Saturday, June 5
DOCUMENT is pleased to present Tromarama’s first solo exhibition at the gallery and in the United States.
In classic Malay literature and conversation, the word Beta means “I” or “myself”, although it is no longer used in everyday Indonesian conversational lexicon with the exception of certain communities in Eastern Indonesia. The word has been replaced with “aku” or “saya”. The word acts, then, as a specter of the past, an embedded manner by which Indonesians have defined themselves in the past that still exists in their memory, but may continue to fade away as time progresses. But Beta is also short form for “Beta Test”, which is an evaluative trial phase for the purpose of machinery or computer software reaching final stages of development.
For the exhibition at DOCUMENT, Tromarama has developed a site-specific installation that focuses on this dual meaning, one that is based on vestiges of an ever-shifting national identity, and one that is based on experimentation within a more expansive framework of a digital reality. Comprised of a particular selection of processed images, medium, and objects, the installation evaluates notions of how standardized elementary education programs have been shaped since Indonesia’s independence from Japanese occupation in 1945.
An installation of melodicas, an instrument that children are mandated to play according to national curriculum, hang from the ceiling, locked into playing chords and notations from the song “Berkibarlah Benderaku” (Rise, My Flag), a national song that children are required to learn in order to graduate from elementary school. Alongside the melodicas are three pixelated color compositions that resemble flags, each derived from the covers of national enrichment book, civics textbook, and a book of mandatory national songs.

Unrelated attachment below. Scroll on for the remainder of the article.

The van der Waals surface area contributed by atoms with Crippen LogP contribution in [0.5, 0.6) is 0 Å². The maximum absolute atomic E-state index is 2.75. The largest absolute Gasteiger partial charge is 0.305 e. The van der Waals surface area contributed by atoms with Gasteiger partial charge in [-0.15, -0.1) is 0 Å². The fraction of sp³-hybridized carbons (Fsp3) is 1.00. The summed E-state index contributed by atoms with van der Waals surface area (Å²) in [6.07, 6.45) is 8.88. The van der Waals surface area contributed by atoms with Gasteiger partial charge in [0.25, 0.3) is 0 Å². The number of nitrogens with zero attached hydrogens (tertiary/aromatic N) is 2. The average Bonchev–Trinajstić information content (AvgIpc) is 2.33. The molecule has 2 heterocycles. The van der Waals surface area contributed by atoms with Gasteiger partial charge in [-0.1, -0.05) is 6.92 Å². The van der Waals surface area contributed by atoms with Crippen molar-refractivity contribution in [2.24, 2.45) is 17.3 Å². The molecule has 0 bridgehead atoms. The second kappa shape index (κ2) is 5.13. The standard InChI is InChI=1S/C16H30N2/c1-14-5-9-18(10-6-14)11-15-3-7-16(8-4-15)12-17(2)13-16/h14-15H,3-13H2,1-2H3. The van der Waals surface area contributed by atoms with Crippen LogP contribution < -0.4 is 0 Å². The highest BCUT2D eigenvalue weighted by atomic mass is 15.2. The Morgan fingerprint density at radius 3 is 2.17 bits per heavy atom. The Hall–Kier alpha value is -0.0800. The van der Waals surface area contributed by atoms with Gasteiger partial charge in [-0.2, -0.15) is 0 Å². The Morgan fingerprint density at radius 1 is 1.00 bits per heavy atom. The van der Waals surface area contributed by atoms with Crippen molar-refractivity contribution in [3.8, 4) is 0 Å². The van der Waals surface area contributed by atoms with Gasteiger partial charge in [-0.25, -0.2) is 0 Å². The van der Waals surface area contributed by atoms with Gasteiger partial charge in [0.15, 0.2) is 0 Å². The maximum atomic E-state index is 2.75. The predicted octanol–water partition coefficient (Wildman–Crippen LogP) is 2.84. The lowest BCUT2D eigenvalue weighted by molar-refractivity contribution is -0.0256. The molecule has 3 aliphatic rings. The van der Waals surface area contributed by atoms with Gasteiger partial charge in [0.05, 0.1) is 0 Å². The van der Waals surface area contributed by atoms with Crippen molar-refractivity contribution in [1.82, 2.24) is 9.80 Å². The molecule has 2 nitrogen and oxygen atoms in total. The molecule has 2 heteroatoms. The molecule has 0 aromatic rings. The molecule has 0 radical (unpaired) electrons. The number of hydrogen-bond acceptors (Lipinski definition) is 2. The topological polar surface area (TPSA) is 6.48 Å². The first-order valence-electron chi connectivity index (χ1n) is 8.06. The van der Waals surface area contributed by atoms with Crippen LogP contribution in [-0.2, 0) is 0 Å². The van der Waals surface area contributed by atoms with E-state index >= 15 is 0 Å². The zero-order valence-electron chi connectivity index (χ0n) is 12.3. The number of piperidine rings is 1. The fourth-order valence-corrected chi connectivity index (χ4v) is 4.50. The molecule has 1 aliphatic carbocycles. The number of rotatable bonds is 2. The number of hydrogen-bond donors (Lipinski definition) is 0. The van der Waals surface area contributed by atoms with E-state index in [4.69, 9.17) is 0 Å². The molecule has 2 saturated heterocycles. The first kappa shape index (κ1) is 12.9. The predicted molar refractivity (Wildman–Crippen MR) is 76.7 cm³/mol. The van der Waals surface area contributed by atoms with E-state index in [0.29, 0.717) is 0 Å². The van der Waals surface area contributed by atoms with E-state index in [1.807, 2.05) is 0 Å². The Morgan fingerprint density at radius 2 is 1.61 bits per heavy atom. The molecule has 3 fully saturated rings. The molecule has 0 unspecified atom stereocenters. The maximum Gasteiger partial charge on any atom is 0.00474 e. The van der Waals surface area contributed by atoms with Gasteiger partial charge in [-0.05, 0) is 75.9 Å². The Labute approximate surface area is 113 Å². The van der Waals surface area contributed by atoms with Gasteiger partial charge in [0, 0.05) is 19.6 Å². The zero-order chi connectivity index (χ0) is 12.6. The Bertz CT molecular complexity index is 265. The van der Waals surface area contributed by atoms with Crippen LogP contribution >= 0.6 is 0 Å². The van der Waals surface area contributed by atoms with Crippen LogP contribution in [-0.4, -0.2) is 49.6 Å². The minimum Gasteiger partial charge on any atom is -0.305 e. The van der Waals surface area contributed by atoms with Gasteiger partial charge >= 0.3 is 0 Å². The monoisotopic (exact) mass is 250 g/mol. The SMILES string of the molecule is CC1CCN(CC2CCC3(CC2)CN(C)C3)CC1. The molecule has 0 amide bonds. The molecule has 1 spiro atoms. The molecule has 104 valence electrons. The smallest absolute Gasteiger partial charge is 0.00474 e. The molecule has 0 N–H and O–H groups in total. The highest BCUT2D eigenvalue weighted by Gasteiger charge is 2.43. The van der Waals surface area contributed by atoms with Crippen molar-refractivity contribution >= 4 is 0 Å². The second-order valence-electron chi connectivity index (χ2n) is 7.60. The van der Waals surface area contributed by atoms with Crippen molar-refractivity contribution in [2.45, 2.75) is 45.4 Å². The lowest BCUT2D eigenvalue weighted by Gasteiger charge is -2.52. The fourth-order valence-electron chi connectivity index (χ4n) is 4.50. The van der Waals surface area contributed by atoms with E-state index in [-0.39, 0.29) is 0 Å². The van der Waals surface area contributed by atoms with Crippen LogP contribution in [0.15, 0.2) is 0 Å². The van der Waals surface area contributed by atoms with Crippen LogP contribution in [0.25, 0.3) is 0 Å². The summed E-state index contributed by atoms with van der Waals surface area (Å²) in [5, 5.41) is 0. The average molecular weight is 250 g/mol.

The installation is discretely connected to computer software that responds to tweets posted online with the hashtag #nationality. These inputs are then decrypted into binary numeral codes that correspond to electrical features of the work, resulting in a seemingly discordant choir of sounds.
Indonesian collective Tromarama (founded in 2006, lives and works in Bandung and Jakarta) are known for their engagement with shifting perceptions between the physical and virtual worlds in the digital age. They often work with combinations of video, installations, computer programming and public participation. Tromarama have held solo exhibitions at Mori Art Museum, Tokyo (2010); Stedelijk Museum, Amsterdam (2015); and group exhibitions which include the National Gallery of Victoria, Melbourne, Australia (2020), Institute of Contemporary Arts, Singapore (2019), Gwangju Biennale, South Korea (2016); and the 7th Asia Pacifc Triennial of Contemporary Art, Brisbane, Australia (2012).
The exhibition is presented in collaboration with ROH Projects, Jakarta and Edouard Malingue Gallery, Hong Kong.